Sunday, May 6, 2012
Night and Day
Our heads hit the pillow one night after a long day. Ashi asked me to tell her about a time, any time, when she had an uncontrollable meltdown. I was weary and ready for sleep, but she was curiously probing me for the gory details of her 'glory days.'
I began to carefully spell out times we would try to leave Wal-Mart after shopping and she would be so horribly upset by that transition that she would scream and cry. I told her about the glares and stares from 'ladies' that made me so self-conscious. These were painful times for me, but oddly, my daughter lay beside me laughing her head off, wanting another story!
So, I added times when going shopping was tricky because she never wanted to get dressed, or leave the house, or stop lining her animals up long enough to grab groceries. It was frustrating back then, but now, Ashi's giggles jiggled the whole bed. Her shoulders bounced up and down while she laughed and tried to catch her breath enough to ask for more stories!
So, I rattled off how we stopped going out to eat because she liked to crawl under the table in public (she chuckles!); how she would fall to the ground kicking and screaming when it was time to leave the library (she bubbles over with laughter!); how we had to schedule doctor appointments so the doctor could see her in the waiting room instead of the office (full belly laughs and gasping for air! She begged for more!)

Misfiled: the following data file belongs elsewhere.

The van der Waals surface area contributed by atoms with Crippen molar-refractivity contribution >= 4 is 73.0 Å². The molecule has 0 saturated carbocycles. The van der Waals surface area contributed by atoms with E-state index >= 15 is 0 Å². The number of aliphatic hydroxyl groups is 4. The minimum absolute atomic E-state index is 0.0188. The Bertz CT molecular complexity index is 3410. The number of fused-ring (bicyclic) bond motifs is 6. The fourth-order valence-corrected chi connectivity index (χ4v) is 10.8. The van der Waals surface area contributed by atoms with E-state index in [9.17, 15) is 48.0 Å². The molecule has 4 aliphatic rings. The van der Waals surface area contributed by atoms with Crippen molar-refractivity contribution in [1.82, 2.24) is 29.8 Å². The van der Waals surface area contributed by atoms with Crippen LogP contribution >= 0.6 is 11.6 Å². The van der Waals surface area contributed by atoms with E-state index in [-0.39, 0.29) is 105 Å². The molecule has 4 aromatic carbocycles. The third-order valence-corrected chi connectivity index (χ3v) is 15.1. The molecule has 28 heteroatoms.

So, I continued, telling her how she got kicked out of Sunday School at age 2 because she didn't want to color, she only wanted to sort the crayons (hysterics from Ashi, one lone tear in the dark from Mommy); she also did not want to put puzzles together, she wanted to tap the pieces together in front of her face instead and she was not going to gather in a circle to sing songs (rolling giggles from Ashi, another silent tear from Mommy); her wandering about the room, admiring displays and posters about Jesus wasn't encouraged or tolerated. Those teachers refused to understand that she wasn't being rotten, she could already read and she stored all that information about Jesus in her brain. (Ashi, now giddy, rolling in her sheets, Mommy dabbing tears with them.)
As I was sh'shing Ashi's uncontrollable glee, I realized how all these moments stand still in time for me. I think they're painful, but Ashi's thrilled by them. Different, just like night and day. I'm happy about that. I feel like we've done a good job protecting her from our hurt and hurtful people. Ashi's happy stroll down memory lane was my resentful trudge up forgiveness' rocky path; a walk I definitely needed to take. After hearing all that laughter, it's certainly a lot easier to walk out of that darkness and right into brighter days.
Annie Eskeldson writes for parents of young autists. Her own autist used to require 4 hours of sleep per day from age 2 until age 5. Brutal!
Annie has 3 published children's books about autism that also nurture parents at www.ashisgift.com
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